6. @ Larry….Will do L.

    @ Pounds….Bali,Hmmmmm,how far is that???.

    @ SO Rob…I actually quote Neils story to people who stop and talk to me,even though i never read the book.However,Neill was always up there for me,you see I once was a drummer for a neighborhood band !!!,so I used to practice listining to one of my favorite Peart riffs,Xanadu.
    I guess I should get the book for myself for Christmas.
    Neil lost so very much in a very short time frame.

    @ R1100S ..Thanks,honored to be the one to provide.

    @ John,books have always been a passion for me also,so your path is a worthy one IMHO.
    In fact at the beginning of this trip I had just started reading a Michener,the fifth one in a row,this one was Alaska,and being a bit of a book snob,OF COURSE it was the hardback(are there any other types?),so needless to say,the morning of the trip I sadly had to leave it behind due to the sheer size of the book.But now that the journey is extending into it`s second year on the road,I may have to consider the paperback version(shudder).Michener just has an incredible way of bringing you down into the smell and feel of the land that he writes about.
    PS,my email info is on my blog and there is also a donat button also.
    I would prefer to give something in return for getting something,which is why i offer prints of my pictures for donations.

    @ Windy…Thanks

    @ Max,glad you enjoy the blog.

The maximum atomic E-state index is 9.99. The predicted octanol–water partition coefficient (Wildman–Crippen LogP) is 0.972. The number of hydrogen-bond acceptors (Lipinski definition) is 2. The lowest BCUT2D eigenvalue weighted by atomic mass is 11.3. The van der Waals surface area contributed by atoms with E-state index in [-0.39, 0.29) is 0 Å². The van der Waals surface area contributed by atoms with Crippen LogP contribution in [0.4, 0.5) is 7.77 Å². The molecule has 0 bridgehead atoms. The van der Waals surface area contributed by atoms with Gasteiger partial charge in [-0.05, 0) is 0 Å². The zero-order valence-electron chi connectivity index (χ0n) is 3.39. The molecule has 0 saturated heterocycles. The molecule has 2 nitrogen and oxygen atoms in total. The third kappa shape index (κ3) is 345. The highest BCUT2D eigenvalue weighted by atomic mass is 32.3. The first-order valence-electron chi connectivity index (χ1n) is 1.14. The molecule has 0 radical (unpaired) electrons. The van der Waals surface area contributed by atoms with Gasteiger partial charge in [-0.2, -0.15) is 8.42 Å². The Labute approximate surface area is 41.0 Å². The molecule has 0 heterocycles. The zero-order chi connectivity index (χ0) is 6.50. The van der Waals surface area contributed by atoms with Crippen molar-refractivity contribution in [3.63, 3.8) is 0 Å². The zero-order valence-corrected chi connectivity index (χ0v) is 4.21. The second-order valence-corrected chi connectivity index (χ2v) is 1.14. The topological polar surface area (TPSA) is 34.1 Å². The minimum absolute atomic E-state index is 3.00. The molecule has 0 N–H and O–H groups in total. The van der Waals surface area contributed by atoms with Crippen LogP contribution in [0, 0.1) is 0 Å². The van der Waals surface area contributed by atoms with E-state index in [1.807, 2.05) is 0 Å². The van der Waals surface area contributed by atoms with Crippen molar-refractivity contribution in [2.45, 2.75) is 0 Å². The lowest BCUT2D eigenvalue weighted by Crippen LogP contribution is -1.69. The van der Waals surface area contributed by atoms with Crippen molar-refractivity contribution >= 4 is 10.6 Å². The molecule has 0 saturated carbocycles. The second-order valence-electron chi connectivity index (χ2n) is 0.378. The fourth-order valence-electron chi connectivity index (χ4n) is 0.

@ Charlie,honored to be someone you look up to,and yes,it WILL be years of following Charlie.

    And to JP………i`m a little lost for words right now Jon,needless to say this outpouring of thoughts and well wishes from people who relate on many different levels to what I am doing is really an honor,as well as something I had hoped would happen.
    Like I said to you in my email,if i can strike a positive chord with just one person,thats good enough for me.


  7. Safe travels, Murph! When I was 21 yrs old, I rode a 21 year old 1972 BMW from NC to Mexico City. Until reading this, I forgot about how many waitresses, shop keepers, and strangers, would mention how much they wished they could take such a trip, or just travel. I told them it was easy to drop everything and do it – at 21 yrs old, it was easy. 2o some years later, I realize it isn’t easy anymore and I’m glad you’re seizing the opportunity. Enjoy!

    • Bill,
      That musta been a helluva trip twenty years ago.It was still fun back then,unlike now.
      Which is one of the many reasons that I threw caution to the wind at 47.
      I was so tired of just getting by,feeling nothing,or at least not the way I used to feel,alive and vibrant.
      It`s easy to still do it Bill,……


  8. Good show Murph!!! I wish I could go all year. Gotta work for now. However, as a school teacher, when that bell rings on the last day before summer…I am off. The last three summers I have taken solo cross country trips from NYC to the Pacific Coast and back. Though I have seen many of the same spots as you, I see from your blog there is more to explore. One day I will switch to enduro. I keep taking my Bonneville places she shouldn’t be, but I can’t help myself! Those dirt roads are so appealing. Well, I will virtually ride with you during the winter and maybe cross paths sometime in the summer. Until then, keep the rubber side down!